Pretties, we interrupt your regularly scheduled programming to share the truly amazing trip I took up Sani Pass a few weeks ago with 1st Zulu Safaris.
I was packing up at the office late one afternoon when the marvelous Malvalite Lauren Wallet called. Any phone call from her usually ends in adventure, and this was no different! I was issued an invitation for a trip up Sani Pass with her and three other lovely ladies - Nicole Ashe, Nadia van der Mescht, and Pippa Rowney. The only conditions? A valid passport and something in leopard print, to go with the theme: “Girls on Safari.”
With nothing leopard in my closet and only half an hour before the shops closed, I went on the speediest buying trip ever, eventually settling on a gorgeous leopard print scarf. I didn’t know it yet, but that scarf and I would become very close the next day! (Note: It gets cold up there. So so cold. Be prepared!)
I arrived at uShaka bright and early the next morning, and was greeted by a sunrise the way only Durban can do them. We met our tour guide for the day, Sortiris - what a honey! He could probably have taken us to the nearest Wimpy and we would have felt lucky to be there.
We made a quick pitstop for cappuccinos, and once the caffeine kicked in there was no stopping us - poor Sortiris handled the outpouring of skinner remarkably well! We made a several Instagram stops, including a small store that sold the most amazing Basotho blankets, that were so warm and soft that you just want to dive face first into them. It’s no surprise that Thabo Makhetha, one of our super talented sellers, uses these beautiful textiles to create amazing structured coats.
A brief PSA about the SA/Lesotho border crossing - there’s a bathroom there. Use it. Even if you don’t think you need to. The bumpy ride you have ahead of you will shake loose liquids you didn’t know you had. (Also, ladies, I’d recommend a sports bra. Seriously.)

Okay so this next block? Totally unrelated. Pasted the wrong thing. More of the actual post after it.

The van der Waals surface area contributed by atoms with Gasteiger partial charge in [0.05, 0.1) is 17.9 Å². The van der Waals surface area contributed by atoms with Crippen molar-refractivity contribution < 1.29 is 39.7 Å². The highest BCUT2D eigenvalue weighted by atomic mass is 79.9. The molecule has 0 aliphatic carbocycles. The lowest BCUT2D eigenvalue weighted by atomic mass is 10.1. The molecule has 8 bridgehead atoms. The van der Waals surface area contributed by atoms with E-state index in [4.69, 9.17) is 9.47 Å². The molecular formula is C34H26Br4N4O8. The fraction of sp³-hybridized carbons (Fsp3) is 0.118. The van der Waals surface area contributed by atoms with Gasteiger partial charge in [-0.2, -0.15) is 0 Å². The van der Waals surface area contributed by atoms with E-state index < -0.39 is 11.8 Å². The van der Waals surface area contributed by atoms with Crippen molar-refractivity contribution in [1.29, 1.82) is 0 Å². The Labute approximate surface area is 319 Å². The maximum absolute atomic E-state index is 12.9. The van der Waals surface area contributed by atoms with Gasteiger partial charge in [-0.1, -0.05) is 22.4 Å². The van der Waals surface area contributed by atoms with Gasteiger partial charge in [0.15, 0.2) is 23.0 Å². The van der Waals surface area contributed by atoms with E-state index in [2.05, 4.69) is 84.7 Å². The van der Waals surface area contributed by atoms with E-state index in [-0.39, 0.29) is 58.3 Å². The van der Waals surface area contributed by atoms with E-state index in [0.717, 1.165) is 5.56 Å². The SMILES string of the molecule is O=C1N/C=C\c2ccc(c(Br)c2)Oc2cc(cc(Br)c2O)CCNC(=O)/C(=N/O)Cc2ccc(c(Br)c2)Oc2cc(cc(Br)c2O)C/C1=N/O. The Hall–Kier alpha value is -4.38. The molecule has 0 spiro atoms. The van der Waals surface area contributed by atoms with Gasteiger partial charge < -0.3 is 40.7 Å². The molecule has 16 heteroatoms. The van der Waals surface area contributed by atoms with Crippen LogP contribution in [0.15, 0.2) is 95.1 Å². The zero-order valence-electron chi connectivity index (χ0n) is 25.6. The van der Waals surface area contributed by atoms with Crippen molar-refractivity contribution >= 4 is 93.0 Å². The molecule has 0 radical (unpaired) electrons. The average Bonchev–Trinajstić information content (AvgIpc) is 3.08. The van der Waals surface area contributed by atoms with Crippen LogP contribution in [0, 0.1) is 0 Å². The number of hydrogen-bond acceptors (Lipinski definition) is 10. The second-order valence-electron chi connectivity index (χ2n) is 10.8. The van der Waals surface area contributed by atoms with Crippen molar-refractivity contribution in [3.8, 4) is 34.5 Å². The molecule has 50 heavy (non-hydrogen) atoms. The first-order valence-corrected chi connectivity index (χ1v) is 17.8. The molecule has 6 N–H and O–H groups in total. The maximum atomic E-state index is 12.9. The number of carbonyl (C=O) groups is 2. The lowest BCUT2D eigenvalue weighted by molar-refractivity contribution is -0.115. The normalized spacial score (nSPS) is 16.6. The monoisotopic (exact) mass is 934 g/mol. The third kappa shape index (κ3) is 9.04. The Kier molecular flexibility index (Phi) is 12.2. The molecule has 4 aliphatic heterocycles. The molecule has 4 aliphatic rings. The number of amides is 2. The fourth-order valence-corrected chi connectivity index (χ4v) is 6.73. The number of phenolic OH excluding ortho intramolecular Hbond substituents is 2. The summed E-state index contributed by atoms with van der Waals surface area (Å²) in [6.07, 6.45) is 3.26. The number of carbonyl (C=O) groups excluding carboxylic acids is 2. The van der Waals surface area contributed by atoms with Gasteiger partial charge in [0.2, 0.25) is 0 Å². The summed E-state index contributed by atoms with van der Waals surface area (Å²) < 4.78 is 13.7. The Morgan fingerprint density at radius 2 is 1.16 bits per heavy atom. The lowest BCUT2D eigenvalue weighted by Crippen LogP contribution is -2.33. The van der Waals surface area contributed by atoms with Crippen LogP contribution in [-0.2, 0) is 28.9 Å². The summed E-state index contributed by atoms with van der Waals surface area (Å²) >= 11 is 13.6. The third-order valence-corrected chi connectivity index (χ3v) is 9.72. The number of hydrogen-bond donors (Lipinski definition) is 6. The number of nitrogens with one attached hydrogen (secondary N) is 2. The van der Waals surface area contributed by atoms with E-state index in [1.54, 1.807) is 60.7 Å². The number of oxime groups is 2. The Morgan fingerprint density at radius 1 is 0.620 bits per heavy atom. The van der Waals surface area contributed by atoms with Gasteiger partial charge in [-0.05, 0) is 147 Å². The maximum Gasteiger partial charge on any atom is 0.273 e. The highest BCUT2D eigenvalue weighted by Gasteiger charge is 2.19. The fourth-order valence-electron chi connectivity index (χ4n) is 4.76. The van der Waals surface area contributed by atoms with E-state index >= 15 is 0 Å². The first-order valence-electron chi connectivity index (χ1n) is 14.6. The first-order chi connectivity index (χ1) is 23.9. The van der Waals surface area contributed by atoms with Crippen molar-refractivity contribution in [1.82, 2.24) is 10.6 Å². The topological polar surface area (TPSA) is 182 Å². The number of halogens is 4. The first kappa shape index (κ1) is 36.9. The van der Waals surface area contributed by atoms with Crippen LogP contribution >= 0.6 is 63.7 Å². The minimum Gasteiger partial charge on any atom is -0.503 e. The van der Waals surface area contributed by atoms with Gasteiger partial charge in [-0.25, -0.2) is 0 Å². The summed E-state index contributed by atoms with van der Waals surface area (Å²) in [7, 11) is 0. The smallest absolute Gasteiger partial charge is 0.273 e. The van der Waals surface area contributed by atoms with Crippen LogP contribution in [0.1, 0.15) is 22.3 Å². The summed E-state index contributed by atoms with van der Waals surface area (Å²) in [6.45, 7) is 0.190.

We passed our time in“no-mans-land” between the South African border and the Lesotho border by plotting all sorts of elaborate crimes free from legal repercussion (nothing serious, promise). We also came across a frozen waterfall, which of course had to be photographed immediately!
After going through the ropes at the border post we entered Lesotho to be greeted by welcoming locals spilling from their huts. They all seemed to know Sortiris and were excited to see him. We were given slices of warm, fresh bread the size of our faces (mmm, delicious carbs) and greeted with singing, while tiny children wrapped in their basotho blankets danced around us. (Should you ever have old clothes or extra dry food stuffs, Sortiris is the person to give them to - he takes them all to the village on his trips up the pass).
We reached The Highest Pub In The World in high spirits, and immediately ordered wine to celebrate our girly day out (and in the attempt to try warm ourselves up from the inside). Many of the people at the bar couldn’t help but remark that there must be a worldwide shortage of leopard print fabric, since we were wearing all of it! Over a delicious lunch with the most incredible views, Sortiris regaled us with tales of the road. Wherever we went, people seemed to know and love him, and his general knowledge is amazing.
Thoroughly spent after an amazing day, we took off into the sunset back towards Durban, cocooned in Sortiris’ personal stash of Basotho blankets. I’m going to admit that I may have had a bit of a nap, thanks to my full stomach and the rhythm of Sortiris’ expert handling of the 4X4 as we made our way down the pass.
It was a truly phenomenal outing, and I’m so grateful to Lauren and 1st Zulu Safaris for including me. I’m giving them two huge HP thumbs up (and not just because Sortiris bought me lunch!). 1st Zulu Safaris do city tours and traditional tours, which all sound absolutely amazing. There’s nothing like being a tourist in your own country, especially when your country looks like this.